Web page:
The African Negro and the Negro African
Before we can have a healing in the Pan African family, we need to define some terms. The African Negro is an African from the Continent or elsewhere, maybe who lives in the Caribbean or even New York City. He is not trying to be African but is deeply addicted to European culture or white supremacy thinking and acting. Yes, his actions largely derive from colonialism rather than slavery that were the tragedy of his North American African brothers and sisters whom we shall hereafter refer to as Negro Africans, since they too suffer from a form of colonialism; call it domestic, additionally they suffer from the residue of slavery and its post traumatic stress. The Negro African also suffers the traumatic stress of neo-domestic colonialism, while the African Negro is seeing his continent return to the colonialism of old with the new march by Europe and Asia to grab the natural resources and return them in the form of manufactured goods made cheaply in the motherlands of Europe and Asia, mainly China.
The African Negro, especially and mainly those on the Continent, live in a political culture of a most corrupt kind, even while claiming democratic principles, although they sometimes hold out for an African democracy which often means presidents for life and no opposition parties allowed. The African masses, impoverished, ignorant and diseased, are victims of colonialism and white supremacy in black face, thus they seek at every turn to Europeanize themselves by adopting Christianity and imitating white supremacy culture, including perms, wigs, bleaching cream and anorexic women.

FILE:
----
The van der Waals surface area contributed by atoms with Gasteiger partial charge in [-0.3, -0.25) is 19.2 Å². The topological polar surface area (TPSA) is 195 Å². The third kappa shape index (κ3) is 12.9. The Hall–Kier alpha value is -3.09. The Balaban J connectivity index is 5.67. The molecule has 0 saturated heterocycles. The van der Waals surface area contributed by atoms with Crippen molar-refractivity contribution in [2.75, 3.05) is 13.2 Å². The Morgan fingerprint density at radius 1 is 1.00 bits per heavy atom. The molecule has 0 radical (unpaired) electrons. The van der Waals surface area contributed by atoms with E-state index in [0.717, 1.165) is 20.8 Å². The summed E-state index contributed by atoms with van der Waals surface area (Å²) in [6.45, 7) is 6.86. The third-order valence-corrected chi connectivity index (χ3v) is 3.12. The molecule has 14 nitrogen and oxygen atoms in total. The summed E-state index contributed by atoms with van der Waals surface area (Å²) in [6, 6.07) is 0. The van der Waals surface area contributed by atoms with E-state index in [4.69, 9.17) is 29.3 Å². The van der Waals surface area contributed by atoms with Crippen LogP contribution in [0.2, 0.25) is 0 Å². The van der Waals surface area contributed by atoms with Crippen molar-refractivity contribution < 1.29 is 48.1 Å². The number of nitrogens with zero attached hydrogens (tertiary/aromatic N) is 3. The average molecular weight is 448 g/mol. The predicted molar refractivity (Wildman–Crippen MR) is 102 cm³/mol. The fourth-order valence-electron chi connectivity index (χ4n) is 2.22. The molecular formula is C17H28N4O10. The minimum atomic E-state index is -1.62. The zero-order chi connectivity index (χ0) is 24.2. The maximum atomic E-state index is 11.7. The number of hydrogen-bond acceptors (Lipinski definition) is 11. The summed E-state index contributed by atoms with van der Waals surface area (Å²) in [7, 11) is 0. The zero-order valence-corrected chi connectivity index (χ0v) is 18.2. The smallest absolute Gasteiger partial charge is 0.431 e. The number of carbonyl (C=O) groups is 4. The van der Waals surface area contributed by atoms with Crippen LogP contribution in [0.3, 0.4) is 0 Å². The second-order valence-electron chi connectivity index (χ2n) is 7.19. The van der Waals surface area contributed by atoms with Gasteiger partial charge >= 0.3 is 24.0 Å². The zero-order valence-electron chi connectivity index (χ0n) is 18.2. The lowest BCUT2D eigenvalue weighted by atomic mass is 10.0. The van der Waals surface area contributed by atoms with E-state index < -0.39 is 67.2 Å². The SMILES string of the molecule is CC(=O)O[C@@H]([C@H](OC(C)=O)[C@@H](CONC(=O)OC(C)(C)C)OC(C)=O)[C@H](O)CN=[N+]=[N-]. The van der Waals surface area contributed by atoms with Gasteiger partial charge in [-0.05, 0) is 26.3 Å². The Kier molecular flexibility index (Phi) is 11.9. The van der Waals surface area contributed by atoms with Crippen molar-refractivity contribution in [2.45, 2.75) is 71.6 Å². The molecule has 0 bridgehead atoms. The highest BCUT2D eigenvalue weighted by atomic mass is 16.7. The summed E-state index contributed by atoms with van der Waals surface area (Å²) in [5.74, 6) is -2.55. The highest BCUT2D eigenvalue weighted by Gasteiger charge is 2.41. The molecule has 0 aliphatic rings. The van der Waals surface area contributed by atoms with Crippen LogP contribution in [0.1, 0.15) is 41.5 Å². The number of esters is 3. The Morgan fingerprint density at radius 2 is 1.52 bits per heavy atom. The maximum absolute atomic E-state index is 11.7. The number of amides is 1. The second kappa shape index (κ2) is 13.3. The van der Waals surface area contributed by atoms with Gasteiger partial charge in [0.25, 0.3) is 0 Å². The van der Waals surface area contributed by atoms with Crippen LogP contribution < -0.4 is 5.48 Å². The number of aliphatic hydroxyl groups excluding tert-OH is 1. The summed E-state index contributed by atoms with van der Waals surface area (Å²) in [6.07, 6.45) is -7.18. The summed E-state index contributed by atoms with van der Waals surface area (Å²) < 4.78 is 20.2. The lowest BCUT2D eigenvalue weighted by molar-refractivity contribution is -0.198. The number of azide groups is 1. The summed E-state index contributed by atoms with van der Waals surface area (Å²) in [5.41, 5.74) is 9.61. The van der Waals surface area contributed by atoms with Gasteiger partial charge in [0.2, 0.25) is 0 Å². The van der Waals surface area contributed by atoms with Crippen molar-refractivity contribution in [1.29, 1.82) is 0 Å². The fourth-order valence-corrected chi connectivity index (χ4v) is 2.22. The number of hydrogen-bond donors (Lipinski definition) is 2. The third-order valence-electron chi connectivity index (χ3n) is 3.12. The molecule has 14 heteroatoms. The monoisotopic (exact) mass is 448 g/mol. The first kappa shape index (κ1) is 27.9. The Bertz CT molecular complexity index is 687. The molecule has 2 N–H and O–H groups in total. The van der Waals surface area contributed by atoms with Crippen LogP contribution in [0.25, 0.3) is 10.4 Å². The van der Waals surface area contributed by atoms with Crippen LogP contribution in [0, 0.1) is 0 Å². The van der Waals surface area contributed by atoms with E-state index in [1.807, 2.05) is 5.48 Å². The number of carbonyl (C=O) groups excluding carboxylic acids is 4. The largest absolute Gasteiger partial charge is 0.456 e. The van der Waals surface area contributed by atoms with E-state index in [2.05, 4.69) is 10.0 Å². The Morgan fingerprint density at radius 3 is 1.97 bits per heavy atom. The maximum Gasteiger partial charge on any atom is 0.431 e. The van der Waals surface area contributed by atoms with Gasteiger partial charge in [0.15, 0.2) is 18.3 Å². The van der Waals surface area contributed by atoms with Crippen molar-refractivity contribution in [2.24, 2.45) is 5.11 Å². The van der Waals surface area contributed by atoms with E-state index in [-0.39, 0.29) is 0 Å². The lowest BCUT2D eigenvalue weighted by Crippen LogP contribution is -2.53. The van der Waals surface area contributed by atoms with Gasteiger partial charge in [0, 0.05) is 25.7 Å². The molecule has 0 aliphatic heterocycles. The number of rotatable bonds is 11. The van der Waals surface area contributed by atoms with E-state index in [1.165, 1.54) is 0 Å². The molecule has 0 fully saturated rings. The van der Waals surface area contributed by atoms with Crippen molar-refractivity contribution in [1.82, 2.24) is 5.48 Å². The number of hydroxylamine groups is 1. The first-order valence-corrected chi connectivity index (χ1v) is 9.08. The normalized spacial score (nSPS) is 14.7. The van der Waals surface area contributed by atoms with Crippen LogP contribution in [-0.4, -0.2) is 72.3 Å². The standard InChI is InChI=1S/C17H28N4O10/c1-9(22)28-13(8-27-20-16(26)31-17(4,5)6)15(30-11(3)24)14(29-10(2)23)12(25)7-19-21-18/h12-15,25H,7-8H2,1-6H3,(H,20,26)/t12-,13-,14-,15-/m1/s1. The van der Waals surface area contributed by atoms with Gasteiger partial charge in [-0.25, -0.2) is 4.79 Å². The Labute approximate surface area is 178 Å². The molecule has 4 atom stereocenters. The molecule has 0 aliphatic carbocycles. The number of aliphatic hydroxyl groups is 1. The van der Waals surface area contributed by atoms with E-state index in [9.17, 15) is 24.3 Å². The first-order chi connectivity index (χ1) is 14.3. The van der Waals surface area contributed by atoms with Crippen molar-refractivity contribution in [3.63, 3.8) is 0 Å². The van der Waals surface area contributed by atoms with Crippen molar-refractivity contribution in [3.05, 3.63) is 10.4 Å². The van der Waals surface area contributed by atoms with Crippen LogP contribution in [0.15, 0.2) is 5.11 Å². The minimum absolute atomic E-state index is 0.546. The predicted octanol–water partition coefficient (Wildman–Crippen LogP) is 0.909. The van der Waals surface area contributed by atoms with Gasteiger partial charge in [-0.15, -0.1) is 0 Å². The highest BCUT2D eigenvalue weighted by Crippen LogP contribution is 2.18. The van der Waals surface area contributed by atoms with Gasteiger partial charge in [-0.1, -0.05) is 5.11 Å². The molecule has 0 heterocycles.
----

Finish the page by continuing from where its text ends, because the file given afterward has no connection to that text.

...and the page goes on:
Meanwhile, the Negro African, that strange construct of American slavery, in his identity starved self, seeks to Africanize himself. On the streets of New York, he can be seen buying cheap, imitation African products (made in Korea and China) from African Negroes wearing the latest hip hop fashions such as Sean John and others. While the
African Negroes from Nigeria, Senegal, Ghana and elsewhere are rushing to escape the devastation of their homeland, coming to New York in droves, or Houston and the West coast, but the Negro African is booking passage to return home to the land he has been disconnected from for four hundred years. He cries crocodile tears at Mina Castle as he walks through the door of no return, imagines he hears the wails of his ancestors as they prepared to board the Good Ship Jesus. The African Negroes embrace him as their long lost brother, but they would gladly exchange passports or induce him to marry one of their daughters so she can obtain a green card to be about the business of becoming an American citizen. The Negro African may or may not agree to this scam, but he will gladly accept kingship in some village in the hinterland, or even buy land to build a home in his newfound Motherland, but after a short time he is back in America, often disillusioned by the reality of Africa and the sad fact that he is an American Negro African and can never become an African or even an African Negro, certainly after he is called an “American slave,” and realizes he cannot marry into the royal family since his blood has been tainted by the devil Europeans and in particular the Euro-Americans.
And so this strange, ritual dance between once brothers and sisters may some day reach the climax after prolong spiritual healing is conducted by both parties, perhaps separately and together. Certainly each African brother and sister must look at themselves in the mirror to decide what ugliness must be removed and what beauty shall remain of their authentic selves, perhaps not the romantic, idealistic dream of returning to Kemetic culture, but some newer vision and version based on African philosophy and spirituality that has the power to unify persons and Pan African nations.